Researchers have identified a class of compounds in red wine that might be responsible for much of the beverage’s cardiovascular benefit. These compounds vary in concentration among wines grown in different areas and may explain some regional differences in wine drinkers’ longevities.
Some researchers have suggested that the common practice of drinking red wine at meals could explain why life expectancy in France tops that in many countries where people eat lighter fare. Recent studies have suggested that people who consume a glass or two of red wine each day have healthier cardiovascular systems than those who don’t imbibe.
However, these studies haven’t identified components in the wine that might be responsible for these effects.
To find the active molecules, Alan Crozier of the University of Glasgow in Scotland and his colleagues worked with cells that line the blood vessels of cows. These endothelial cells—and their counterparts in people—secrete a compound called endothelin-1 that constricts blood vessels. Overly narrowed blood vessels contribute to heart attacks and strokes, Crozier explains.
He and his team gathered more than 100 red wines from wine-making regions around the world. To learn which wines might inhibit endothelin-1 production, the researchers diluted the wines and added each solution to endothelial cells growing in laboratory dishes.
Crozier’s group chemically analyzed the wines and found that the best endothelin-1 inhibitors had the highest concentrations of polymeric procyanidins, which are compounds among wine’s tannins.
Wines with the highest concentrations of polymeric procyanidins tend to be grown and locally consumed in areas of southwestern France and the Italian island of Sardinia, Crozier notes. Remarkably, when he and his colleagues looked at census data for cities throughout France, they found that residents of the southwest tended to have the longest life spans.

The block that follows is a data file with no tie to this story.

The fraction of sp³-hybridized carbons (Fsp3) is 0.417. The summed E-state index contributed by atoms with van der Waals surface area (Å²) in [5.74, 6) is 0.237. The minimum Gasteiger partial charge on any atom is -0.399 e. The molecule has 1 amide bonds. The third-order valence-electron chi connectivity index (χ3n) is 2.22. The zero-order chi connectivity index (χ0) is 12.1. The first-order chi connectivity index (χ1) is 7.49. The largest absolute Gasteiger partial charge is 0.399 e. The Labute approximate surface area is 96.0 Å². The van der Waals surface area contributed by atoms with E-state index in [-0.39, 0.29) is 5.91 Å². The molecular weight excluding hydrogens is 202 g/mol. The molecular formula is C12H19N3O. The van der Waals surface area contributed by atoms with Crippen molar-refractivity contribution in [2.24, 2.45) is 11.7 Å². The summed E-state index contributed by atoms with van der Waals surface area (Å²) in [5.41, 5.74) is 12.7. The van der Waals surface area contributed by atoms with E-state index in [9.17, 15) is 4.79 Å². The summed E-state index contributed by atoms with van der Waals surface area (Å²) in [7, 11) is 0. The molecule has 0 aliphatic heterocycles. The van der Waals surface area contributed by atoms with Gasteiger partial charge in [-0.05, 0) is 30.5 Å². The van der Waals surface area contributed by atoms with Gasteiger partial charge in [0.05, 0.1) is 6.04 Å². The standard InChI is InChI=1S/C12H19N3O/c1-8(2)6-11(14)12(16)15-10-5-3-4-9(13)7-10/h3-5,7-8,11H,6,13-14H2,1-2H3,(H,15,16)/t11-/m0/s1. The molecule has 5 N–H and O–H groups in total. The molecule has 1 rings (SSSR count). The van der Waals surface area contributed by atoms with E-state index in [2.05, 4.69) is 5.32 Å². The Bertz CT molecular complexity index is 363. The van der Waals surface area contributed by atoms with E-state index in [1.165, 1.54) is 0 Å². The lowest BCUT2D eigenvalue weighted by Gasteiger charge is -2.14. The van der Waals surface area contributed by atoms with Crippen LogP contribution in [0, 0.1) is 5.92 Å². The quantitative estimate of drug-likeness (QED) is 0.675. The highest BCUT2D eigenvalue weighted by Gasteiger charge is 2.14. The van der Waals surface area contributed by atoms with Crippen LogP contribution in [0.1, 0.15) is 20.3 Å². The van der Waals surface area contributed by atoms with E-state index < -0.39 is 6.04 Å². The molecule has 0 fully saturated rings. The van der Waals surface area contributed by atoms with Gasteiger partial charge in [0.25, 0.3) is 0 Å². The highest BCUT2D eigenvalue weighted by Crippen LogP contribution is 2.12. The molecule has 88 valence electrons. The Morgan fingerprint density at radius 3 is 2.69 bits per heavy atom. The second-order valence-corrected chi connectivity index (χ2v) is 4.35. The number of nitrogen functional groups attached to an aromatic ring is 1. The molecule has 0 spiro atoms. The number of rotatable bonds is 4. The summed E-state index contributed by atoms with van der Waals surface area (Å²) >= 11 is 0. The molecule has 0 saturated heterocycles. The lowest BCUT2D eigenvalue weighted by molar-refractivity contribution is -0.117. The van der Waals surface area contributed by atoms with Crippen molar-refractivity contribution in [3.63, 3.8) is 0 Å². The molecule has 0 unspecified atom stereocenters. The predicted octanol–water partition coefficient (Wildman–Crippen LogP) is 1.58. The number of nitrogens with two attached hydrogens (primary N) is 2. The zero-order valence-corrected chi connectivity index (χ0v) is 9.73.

Crozier’s team reports these results in the Nov. 30 Nature.
The findings are “intriguing,” says Matt Kaeberlein, who studies aging at the University of Washington in Seattle. He notes that polymeric procyanidins belong to a broad family of compounds called polyphenolics. Studies have suggested that polyphenolics can ease diabetes, obesity, and some neurological diseases.
Crozier’s results are “another piece of evidence that polyphenolics have a lot of interesting properties,” Kaeberlein says. However, he points out that the findings fall short of showing that polymeric procyanidins are solely responsible for red wine’s cardiovascular benefits. Other components in the beverage’s complex chemical makeup may also play important roles.
“The only way we’re going to figure out what’s the ultimate benefit of compounds like this for humans is to get [the compounds] into clinical trials and see whether they have beneficial effects,” Kaeberlein says.
His University of Washington colleague Peter Rabinovitch agrees, adding that health-conscious consumers shouldn’t change their wine choices yet. However, since the traditional wine-making techniques still in use in southwestern France and Sardinia increase concentrations of polymeric procyanidins, he says, other vintners may soon adopt such methods.
“If I were a vintner interested in exploiting publicity given to the possible health benefits of these red wine components, I might consider evaluating my wine-making process,” Rabinovitch says.